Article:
MPs plotted to sabotage a fly-on-the-wall documentary about the House of Commons by pushing over a cameraman, it has been claimed. (Picture: Reuters)
The plan was apparently hatched by a small group of backbenchers who were unhappy that the television crew were being allowed to film in the chamber.
- November 16, 2017
- November 9, 2017
- November 9, 2017
Journalist Michael Cockerell revealed the scheme – which was foiled by parliamentary staff – as he launched his Inside the Commons documentary.
The team were given unprecedented access to the House for the four-part series, which is part of the BBC's season to mark the 800th anniversary of Magna Carta.
But while some MPs were happy to participate, others regarded the project as an intrusion.
Cockerell described an incident when cameras were allowed on to the floor of the Commons for the first time during the weekly Prime Minister's Questions set piece.
Usually proceedings in the chamber are only captured from high fixed camera positions.
"There was a plan, which was thwarted, by some backbenchers to knock our cameraman over and get proceedings suspended," he said.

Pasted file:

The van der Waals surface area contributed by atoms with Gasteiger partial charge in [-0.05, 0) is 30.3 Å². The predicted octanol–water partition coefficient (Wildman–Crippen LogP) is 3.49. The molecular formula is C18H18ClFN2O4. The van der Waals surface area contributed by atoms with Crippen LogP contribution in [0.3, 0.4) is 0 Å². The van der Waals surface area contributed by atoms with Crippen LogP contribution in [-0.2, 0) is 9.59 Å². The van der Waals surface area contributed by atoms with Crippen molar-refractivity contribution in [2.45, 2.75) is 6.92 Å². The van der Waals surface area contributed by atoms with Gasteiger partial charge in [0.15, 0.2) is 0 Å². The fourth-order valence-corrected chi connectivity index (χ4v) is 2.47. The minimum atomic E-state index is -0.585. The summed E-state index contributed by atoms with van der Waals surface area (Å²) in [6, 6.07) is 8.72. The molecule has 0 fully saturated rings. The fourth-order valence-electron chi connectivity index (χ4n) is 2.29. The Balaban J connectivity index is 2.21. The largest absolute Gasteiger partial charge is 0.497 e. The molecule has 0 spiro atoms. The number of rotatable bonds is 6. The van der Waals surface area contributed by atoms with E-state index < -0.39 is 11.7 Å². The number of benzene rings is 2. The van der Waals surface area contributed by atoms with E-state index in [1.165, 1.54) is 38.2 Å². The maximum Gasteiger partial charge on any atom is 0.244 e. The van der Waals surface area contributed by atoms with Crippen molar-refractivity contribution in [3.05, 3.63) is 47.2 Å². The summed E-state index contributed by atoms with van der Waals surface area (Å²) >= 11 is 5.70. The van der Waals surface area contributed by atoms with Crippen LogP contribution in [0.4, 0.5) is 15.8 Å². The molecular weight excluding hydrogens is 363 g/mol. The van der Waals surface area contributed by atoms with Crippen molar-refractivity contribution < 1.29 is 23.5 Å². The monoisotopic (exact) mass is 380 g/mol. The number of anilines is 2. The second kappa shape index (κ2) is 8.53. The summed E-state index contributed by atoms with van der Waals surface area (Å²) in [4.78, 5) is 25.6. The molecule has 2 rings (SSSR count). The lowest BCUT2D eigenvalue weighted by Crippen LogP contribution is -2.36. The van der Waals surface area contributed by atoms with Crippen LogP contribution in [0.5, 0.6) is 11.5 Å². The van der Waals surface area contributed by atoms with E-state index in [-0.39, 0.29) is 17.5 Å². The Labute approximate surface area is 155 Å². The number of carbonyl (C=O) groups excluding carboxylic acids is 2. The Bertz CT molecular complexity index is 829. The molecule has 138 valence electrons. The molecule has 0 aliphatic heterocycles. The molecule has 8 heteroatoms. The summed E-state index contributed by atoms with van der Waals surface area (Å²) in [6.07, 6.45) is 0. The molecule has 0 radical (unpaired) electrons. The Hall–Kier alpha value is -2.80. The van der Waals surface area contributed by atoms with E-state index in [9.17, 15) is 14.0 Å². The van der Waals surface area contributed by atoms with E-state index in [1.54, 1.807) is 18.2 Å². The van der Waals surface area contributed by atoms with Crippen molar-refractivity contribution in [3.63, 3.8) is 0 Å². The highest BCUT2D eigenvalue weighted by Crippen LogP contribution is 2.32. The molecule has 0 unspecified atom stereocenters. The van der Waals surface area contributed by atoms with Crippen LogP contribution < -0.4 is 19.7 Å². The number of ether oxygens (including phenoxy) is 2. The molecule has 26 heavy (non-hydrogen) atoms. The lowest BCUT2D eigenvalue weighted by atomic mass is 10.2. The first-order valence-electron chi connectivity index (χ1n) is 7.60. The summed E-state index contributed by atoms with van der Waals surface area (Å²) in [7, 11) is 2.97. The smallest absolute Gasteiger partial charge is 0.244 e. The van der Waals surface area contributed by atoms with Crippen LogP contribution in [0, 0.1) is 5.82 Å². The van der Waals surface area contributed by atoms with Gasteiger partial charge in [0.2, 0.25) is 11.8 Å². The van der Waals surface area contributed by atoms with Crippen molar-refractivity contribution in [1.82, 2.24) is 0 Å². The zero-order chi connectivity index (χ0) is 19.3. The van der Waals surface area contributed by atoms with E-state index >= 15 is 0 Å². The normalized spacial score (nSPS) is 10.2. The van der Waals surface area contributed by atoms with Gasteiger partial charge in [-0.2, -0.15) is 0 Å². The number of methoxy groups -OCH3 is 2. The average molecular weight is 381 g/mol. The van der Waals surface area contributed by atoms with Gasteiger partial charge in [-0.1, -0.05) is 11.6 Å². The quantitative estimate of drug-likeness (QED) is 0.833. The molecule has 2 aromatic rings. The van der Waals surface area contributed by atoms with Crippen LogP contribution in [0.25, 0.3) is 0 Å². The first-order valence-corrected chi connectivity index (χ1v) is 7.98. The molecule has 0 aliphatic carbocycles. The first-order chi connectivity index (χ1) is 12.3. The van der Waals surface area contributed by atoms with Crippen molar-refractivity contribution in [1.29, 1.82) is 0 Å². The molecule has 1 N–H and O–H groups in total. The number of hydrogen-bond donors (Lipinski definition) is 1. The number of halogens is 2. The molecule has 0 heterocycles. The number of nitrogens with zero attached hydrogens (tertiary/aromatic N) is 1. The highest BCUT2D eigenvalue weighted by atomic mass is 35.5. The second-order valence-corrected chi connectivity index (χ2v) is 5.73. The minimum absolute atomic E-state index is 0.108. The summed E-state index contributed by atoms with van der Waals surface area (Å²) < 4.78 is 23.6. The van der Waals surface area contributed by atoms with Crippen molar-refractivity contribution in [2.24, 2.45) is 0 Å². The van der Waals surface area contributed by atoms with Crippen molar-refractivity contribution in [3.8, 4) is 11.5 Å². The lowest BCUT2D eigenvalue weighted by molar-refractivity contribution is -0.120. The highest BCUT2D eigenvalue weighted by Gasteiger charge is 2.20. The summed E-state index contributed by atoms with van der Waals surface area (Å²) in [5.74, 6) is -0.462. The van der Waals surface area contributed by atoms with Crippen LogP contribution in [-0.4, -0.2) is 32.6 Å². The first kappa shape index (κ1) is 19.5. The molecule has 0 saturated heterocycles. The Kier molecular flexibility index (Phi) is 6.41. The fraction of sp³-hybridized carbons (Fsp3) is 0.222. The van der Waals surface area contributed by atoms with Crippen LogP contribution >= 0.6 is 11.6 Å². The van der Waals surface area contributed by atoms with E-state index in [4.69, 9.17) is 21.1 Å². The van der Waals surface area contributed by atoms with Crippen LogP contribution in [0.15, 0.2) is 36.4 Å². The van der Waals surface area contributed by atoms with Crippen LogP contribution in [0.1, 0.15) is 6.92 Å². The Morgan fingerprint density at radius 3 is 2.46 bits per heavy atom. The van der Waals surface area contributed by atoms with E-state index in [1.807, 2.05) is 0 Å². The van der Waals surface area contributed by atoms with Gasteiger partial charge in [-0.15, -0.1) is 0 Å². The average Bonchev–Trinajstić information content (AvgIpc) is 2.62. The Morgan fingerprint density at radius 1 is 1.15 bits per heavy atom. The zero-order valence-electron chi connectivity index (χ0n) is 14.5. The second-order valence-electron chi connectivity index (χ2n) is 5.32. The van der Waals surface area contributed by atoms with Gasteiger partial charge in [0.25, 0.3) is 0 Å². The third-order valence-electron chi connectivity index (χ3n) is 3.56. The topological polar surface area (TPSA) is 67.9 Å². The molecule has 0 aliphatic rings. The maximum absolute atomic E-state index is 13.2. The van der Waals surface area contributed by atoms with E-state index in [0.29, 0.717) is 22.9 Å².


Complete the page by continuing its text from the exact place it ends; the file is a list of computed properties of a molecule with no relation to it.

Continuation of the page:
"It was the Serjeant-at-Arms in charge of security and there was a sense that they understood what was planned … they averted it.
"These people know a lot of what is going on all the time."
Cockerell refused to speculate on who was involved in the scheme, which is not featured in the programme because it did not come to fruition. But he said a small number of "right wing" Tories and Labour MPs had voiced objections to the documentary.
He stressed that many others were eager to feature.
David Cameron and Ed Miliband talk about their experience of PMQs, with the Prime Minister saying: "About five minutes beforehand you think, 'Oh, you know, have I got to do this again?'"
The Labour leader says: "I find the anticipation is worse than the reality."
Conservative backbencher Charlotte Leslie and Labour's Sarah Champion both give an insight into their work at parliament.
Former Clerk Sir Robert Rogers, who retired while the documentary was being filmed, tells of plans to modernise the Commons and shows the team the extent of the repairs that are needed to the famous old building.
Cockerell said the Commons authorities had been allowed to see the finished documentary, but had not requested any substantive changes.